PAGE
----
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It may take many years for the symptoms of Parkinson disease to become severe. But it’s important to plan now for the changes that will come. Key areas to focus on include budgeting for medical, household, and long-term care expenses. You should also talk with your family about the kinds of care you want in the future.
Financial and legal planning is always a good idea. But it’s even more vital now. What kinds of care are covered by your insurance? Who will handle finances if you’re no longer able to make decisions? These issues can often be complex. So you may wish to seek advice from professionals. These include financial planners, insurance agents, social workers, and estate-planning attorneys.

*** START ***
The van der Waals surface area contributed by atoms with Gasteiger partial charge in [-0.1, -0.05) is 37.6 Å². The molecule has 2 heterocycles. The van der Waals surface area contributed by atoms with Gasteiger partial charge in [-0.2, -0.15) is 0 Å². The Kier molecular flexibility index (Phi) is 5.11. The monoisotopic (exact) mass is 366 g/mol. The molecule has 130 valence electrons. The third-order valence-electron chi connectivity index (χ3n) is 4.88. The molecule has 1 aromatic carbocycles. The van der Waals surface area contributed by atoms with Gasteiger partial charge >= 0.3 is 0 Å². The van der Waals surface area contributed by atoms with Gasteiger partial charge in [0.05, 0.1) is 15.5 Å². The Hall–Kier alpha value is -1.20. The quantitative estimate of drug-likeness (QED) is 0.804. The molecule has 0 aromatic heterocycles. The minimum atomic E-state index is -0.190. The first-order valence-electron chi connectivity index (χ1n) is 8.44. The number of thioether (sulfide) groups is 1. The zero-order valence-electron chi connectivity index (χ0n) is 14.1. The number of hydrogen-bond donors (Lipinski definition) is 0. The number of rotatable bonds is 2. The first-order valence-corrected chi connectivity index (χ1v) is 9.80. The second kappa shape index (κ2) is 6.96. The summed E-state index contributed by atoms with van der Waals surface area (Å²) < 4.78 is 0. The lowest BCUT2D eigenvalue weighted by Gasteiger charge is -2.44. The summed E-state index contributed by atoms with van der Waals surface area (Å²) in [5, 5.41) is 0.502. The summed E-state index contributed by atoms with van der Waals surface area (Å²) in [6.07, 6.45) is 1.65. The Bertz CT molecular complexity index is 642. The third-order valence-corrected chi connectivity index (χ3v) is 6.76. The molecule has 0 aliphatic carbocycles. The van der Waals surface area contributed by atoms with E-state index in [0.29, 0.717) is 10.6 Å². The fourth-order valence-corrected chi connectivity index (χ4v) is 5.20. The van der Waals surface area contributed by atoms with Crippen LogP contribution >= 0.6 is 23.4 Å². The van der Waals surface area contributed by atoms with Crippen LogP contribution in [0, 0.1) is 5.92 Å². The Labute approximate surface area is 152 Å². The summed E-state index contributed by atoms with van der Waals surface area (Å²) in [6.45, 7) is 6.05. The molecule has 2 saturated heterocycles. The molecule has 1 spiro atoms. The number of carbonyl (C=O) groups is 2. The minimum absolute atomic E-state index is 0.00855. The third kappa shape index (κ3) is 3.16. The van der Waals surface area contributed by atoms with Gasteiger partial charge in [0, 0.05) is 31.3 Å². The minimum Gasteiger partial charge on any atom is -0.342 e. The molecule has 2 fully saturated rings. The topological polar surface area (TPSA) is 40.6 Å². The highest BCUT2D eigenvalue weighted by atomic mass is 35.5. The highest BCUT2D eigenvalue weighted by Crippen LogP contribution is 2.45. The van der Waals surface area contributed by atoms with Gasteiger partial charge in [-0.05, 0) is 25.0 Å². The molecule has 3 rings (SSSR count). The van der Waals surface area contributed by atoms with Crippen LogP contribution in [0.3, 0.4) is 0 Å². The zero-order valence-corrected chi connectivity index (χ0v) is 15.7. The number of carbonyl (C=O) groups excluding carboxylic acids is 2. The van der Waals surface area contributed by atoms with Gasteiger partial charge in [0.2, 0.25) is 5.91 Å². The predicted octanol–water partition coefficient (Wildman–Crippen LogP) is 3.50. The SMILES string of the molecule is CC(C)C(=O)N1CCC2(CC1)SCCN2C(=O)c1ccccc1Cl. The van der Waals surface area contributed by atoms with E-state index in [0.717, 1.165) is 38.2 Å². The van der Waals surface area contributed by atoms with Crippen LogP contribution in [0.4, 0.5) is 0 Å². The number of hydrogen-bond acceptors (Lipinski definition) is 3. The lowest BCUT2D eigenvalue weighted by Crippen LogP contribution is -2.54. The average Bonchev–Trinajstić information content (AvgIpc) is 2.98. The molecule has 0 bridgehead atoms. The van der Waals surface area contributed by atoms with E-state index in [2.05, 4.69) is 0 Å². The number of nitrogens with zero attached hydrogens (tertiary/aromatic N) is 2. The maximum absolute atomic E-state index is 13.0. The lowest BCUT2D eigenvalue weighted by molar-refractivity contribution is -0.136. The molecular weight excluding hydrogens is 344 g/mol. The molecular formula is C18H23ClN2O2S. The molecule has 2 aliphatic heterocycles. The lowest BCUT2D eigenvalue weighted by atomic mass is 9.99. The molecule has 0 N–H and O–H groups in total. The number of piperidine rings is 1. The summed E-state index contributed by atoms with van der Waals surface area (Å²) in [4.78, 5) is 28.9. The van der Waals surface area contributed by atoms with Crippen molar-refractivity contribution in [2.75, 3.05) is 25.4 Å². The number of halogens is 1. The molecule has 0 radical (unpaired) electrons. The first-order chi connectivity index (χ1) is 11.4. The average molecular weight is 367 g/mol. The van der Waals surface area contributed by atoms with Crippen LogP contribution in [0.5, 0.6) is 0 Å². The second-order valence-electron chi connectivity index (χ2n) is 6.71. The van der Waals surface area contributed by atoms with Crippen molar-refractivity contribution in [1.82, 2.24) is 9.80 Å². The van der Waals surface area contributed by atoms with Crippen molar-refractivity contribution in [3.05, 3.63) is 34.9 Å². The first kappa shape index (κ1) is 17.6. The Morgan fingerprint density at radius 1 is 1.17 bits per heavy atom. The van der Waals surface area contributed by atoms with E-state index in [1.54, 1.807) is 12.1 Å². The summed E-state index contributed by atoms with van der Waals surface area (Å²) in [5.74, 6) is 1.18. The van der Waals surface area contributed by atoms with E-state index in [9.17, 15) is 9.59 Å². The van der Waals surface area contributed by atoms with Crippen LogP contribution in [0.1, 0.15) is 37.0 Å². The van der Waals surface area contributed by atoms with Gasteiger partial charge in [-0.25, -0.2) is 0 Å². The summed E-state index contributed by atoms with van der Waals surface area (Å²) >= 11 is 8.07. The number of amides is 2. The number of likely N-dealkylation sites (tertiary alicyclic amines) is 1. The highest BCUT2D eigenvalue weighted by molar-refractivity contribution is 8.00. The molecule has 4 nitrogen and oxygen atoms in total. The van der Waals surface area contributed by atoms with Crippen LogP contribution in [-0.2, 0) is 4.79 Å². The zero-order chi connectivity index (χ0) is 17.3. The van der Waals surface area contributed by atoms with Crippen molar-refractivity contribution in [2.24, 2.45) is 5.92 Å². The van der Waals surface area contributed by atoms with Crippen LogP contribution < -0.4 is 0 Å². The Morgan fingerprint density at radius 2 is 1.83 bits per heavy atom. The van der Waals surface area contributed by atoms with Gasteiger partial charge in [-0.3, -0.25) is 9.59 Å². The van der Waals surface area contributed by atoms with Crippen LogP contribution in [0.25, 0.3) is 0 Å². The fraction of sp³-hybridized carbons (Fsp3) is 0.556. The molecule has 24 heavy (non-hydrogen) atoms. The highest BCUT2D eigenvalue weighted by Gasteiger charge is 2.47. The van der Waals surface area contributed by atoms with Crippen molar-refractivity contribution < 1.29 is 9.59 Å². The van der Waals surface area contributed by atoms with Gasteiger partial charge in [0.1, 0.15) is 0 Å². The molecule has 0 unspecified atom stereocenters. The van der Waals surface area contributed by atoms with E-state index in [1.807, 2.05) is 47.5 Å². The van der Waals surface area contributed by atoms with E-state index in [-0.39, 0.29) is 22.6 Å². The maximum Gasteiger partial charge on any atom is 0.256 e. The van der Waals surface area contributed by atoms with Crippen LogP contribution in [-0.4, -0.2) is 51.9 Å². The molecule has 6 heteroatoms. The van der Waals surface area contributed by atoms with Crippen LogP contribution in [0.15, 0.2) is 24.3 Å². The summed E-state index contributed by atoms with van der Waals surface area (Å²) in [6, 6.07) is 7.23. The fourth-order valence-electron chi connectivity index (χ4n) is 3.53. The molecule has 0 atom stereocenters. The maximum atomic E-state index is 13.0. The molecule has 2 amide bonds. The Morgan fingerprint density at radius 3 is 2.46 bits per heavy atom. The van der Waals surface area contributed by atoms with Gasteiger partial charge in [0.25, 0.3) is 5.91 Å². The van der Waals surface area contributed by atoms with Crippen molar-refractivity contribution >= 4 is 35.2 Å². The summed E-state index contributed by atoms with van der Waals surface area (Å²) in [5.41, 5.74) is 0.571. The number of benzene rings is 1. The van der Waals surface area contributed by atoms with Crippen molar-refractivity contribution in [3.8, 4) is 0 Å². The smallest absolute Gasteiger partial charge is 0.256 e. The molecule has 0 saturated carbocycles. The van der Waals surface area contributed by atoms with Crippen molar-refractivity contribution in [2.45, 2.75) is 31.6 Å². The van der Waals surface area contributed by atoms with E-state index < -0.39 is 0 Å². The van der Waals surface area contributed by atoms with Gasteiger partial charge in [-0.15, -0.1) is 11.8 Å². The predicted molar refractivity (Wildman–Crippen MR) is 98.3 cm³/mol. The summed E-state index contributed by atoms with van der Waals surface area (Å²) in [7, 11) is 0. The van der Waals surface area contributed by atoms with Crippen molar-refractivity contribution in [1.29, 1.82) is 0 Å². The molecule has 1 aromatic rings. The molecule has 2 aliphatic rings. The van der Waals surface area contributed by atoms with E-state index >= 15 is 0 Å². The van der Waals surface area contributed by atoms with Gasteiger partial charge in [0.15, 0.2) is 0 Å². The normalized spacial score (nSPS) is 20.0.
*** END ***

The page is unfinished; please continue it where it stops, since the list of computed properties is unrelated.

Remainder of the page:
These documents spell out the kinds of medical treatment you do—or don’t—want in the future. Keep a copy of these papers with your medical records. Also make sure your family knows about your wishes.
This document transfers financial and legal power to a family member or other person who can make decisions in your best interest. It can become effective right away, or only under conditions you specify.
People with Parkinson disease have an increased risk of developing dementia. This is a condition that makes it harder to remember, reason, and communicate. It also requires a much greater level of care. So get started on long-term legal and financial planning as soon as possible. Settling important issues now can help you and your loved ones feel more secure about the future.
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